M.Arch, 2021, Pennsylvania State University
New York City
The NOMA Foundation Fellowship is a privilege. Not only do I get to work with FXCollaborative on large-scale, complex projects, but I am able to do it with an extremely supportive team.
My goal is to become a licensed architect with a focused engagement in urban and cultural design, creating self-sustaining, net-positive spaces. This means that the spaces will be able to provide a diversity of resources (food, shelter, flexible space, etc.) for surrounding communities without being unaffordable for the occupants.
If I have learned one thing, it is that we each have our own unique background and lived experiences. This knowledge can be a valuable contribution not only to younger generations, but to our teachers, clients, and the communities that we serve. So I implore you, take the time to assist your peers with learning that new software. Invest in a recruitment effort at disadvantaged schools. Provide honest feedback to those around you. Too often, people underestimate their own power in calls for change.
M.Arch. 2020, Tulane University
For the fellowship, they send your resumes and then they match you with the firm. When I got the email from Ennead, I was so shocked. The work that they do is fantastic. What I’m working on now is an e-Lab. Most of it starts with heavy, heavy research and community engagement. I really want to open my own design-build firm that focuses on developing affordable housing in New Orleans. The work that Ennead does, it’s on a larger scale—New Orleans is very-small scale—and so what I’m learning with them is so valuable. If not for this fellowship, I don’t know whether I would have had an opportunity to work in a firm like this right off the bat. So it’s a real blessing.
If I look back, I personally didn’t feel like there was necessarily a place for me in architecture. There was no one who looked like me. It was really through NOMA that I was able to see that there is a different type of design practice, of just being able to acknowledge what tools you need to create the space that you want to see in the world. If not for NOMA, I probably wouldn’t have made it through architecture school.
B.Arch 2020, Mississippi State University's College of Architecture, Art, and Design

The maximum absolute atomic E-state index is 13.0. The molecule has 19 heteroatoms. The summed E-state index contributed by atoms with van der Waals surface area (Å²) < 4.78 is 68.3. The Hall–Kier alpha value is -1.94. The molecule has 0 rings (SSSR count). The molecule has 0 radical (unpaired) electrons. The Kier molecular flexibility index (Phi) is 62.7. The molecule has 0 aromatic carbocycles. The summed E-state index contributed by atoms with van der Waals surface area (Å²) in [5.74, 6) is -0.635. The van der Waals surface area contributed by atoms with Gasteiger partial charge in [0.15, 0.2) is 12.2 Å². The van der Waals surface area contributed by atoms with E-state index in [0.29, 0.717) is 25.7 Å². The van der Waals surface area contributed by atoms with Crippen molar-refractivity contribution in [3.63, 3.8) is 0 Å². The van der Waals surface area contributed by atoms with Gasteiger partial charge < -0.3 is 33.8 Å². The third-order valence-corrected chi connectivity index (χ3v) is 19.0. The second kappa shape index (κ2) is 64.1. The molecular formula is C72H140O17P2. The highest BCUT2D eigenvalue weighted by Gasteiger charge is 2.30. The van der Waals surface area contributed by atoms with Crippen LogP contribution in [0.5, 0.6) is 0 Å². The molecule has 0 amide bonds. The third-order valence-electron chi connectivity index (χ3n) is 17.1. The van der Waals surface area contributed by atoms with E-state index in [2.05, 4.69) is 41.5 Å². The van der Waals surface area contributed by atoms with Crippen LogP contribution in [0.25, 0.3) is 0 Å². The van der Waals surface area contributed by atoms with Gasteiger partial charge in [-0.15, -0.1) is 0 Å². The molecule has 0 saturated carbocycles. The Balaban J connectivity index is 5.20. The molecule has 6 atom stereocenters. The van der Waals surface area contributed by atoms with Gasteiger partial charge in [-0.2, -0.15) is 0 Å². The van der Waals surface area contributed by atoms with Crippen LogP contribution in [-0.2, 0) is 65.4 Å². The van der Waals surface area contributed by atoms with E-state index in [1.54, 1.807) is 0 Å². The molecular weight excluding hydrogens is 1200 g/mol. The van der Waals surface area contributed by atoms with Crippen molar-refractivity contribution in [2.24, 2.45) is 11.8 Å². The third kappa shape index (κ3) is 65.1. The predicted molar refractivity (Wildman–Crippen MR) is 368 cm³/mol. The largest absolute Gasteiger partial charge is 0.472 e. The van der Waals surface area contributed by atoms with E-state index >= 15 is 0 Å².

Wight & Company
The fellowship provides an opportunity for me, not only just by working but by being involved in research projects that have valuable outcomes. I am currently working on research that provides opportunities for clients to communicate and work better with the design field.
My dream is to become a licensed architect, own a firm, and be a prominent researcher in sustainable design. Another goal is to get more minorities involved in architecture; getting more diversity into the field is a must.
Architects listen to people's ideas and turn them into reality. I think the same should apply when it comes to the current political moment. Change has to happen. We should always be finding ways to work better to improve people's lives. At its core, architecture is all about the life, safety, and welfare of people.
Diana Hernandez Serrano
M.Arch 2022, California Baptist University
This fellowship has given me a lot of encouragement and has motivated me to continue working hard. I am learning valuable research skills, which I believe are critical in order to derive a strong design concept. I am excited to be researching the effects of the pandemic on K-12 schooling and proposing solutions.
I am a first-generation college student, and although I count on my family’s unconditional support, oftentimes they cannot help me like they wish they could. I did not have an example to look up to growing up so I’ve had to figure everything out as I go. Even now, I do not know any architect with a background quite like mine. Thankfully, my amazing mentors have assisted me every step of the way. If it weren’t for them, I do not believe I would have made it this far.
I have always believed that exemplary architecture directly responds to its current needs and context. We seem to be quick to offer innovative solutions without taking the time to truly understand the past and its destructive patterns. As architects, it should be our responsibility to research every aspect of a community, so that we may promote effective collaboration and harmony among it.